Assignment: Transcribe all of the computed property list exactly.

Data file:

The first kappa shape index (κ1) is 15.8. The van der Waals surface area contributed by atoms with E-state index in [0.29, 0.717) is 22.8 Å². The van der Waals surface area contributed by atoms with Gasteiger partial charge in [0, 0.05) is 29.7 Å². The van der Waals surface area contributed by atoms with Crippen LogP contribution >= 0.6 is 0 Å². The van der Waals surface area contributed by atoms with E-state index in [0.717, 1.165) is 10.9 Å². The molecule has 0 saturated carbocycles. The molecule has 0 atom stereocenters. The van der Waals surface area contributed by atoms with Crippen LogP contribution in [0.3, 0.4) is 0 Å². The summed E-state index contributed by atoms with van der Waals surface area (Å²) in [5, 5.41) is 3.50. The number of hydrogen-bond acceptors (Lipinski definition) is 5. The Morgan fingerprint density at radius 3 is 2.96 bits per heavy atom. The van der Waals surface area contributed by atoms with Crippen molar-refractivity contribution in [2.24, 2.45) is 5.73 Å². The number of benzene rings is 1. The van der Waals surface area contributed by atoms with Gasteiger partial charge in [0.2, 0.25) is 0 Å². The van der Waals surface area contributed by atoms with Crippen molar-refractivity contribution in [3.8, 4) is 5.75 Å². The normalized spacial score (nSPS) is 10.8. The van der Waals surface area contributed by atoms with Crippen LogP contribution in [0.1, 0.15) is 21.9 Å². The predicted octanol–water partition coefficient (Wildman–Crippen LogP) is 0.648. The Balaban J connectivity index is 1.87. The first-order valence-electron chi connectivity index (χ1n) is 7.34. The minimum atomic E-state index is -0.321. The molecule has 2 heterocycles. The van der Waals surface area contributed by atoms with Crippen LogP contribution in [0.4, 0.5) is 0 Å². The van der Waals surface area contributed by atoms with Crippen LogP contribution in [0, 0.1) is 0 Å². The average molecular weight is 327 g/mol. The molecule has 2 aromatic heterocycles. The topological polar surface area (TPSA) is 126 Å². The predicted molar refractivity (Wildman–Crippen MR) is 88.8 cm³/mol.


The first kappa shape index (κ1) is 15.8. The van der Waals surface area contributed by atoms with E-state index in [0.29, 0.717) is 22.8 Å². The van der Waals surface area contributed by atoms with Gasteiger partial charge in [0, 0.05) is 29.7 Å². The van der Waals surface area contributed by atoms with Crippen LogP contribution >= 0.6 is 0 Å². The van der Waals surface area contributed by atoms with E-state index in [0.717, 1.165) is 10.9 Å². The molecule has 0 saturated carbocycles. The molecule has 0 atom stereocenters. The van der Waals surface area contributed by atoms with Crippen LogP contribution in [0.3, 0.4) is 0 Å². The summed E-state index contributed by atoms with van der Waals surface area (Å²) in [5, 5.41) is 3.50. The number of hydrogen-bond acceptors (Lipinski definition) is 5. The Morgan fingerprint density at radius 3 is 2.96 bits per heavy atom. The van der Waals surface area contributed by atoms with Crippen molar-refractivity contribution in [2.24, 2.45) is 5.73 Å². The number of benzene rings is 1. The van der Waals surface area contributed by atoms with Gasteiger partial charge in [0.2, 0.25) is 0 Å². The van der Waals surface area contributed by atoms with Crippen molar-refractivity contribution in [3.8, 4) is 5.75 Å². The normalized spacial score (nSPS) is 10.8. The van der Waals surface area contributed by atoms with Crippen LogP contribution in [0.1, 0.15) is 21.9 Å². The predicted octanol–water partition coefficient (Wildman–Crippen LogP) is 0.648. The Balaban J connectivity index is 1.87. The first-order valence-electron chi connectivity index (χ1n) is 7.34. The minimum atomic E-state index is -0.321. The molecule has 2 heterocycles. The van der Waals surface area contributed by atoms with Crippen LogP contribution in [0.4, 0.5) is 0 Å². The van der Waals surface area contributed by atoms with Crippen LogP contribution in [0, 0.1) is 0 Å². The average molecular weight is 327 g/mol. The molecule has 2 aromatic heterocycles. The topological polar surface area (TPSA) is 126 Å². The predicted molar refractivity (Wildman–Crippen MR) is 88.8 cm³/mol.